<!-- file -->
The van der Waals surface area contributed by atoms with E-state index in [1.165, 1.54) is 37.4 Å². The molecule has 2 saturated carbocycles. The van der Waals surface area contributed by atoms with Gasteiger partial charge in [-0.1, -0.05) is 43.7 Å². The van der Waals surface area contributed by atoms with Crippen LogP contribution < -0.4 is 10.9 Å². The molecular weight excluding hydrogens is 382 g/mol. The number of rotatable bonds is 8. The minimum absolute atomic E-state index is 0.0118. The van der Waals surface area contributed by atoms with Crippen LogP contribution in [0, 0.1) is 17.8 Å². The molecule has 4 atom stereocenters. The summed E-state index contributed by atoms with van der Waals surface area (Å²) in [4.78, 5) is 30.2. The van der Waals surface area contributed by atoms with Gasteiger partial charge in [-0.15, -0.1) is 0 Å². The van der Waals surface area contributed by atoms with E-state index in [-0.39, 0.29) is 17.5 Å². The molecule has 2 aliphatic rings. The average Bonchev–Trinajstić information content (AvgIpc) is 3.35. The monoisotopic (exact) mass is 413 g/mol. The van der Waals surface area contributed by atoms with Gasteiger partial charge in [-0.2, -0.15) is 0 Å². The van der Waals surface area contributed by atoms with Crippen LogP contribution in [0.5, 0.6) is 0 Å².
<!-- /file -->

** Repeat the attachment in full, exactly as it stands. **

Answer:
The van der Waals surface area contributed by atoms with E-state index in [1.165, 1.54) is 37.4 Å². The molecule has 2 saturated carbocycles. The van der Waals surface area contributed by atoms with Gasteiger partial charge in [-0.1, -0.05) is 43.7 Å². The van der Waals surface area contributed by atoms with Crippen LogP contribution < -0.4 is 10.9 Å². The molecular weight excluding hydrogens is 382 g/mol. The number of rotatable bonds is 8. The minimum absolute atomic E-state index is 0.0118. The van der Waals surface area contributed by atoms with Crippen LogP contribution in [0, 0.1) is 17.8 Å². The molecule has 4 atom stereocenters. The summed E-state index contributed by atoms with van der Waals surface area (Å²) in [4.78, 5) is 30.2. The van der Waals surface area contributed by atoms with Gasteiger partial charge in [-0.15, -0.1) is 0 Å². The van der Waals surface area contributed by atoms with E-state index in [-0.39, 0.29) is 17.5 Å². The molecule has 2 aliphatic rings. The average Bonchev–Trinajstić information content (AvgIpc) is 3.35. The monoisotopic (exact) mass is 413 g/mol. The van der Waals surface area contributed by atoms with Gasteiger partial charge in [-0.2, -0.15) is 0 Å². The van der Waals surface area contributed by atoms with Crippen LogP contribution in [0.5, 0.6) is 0 Å².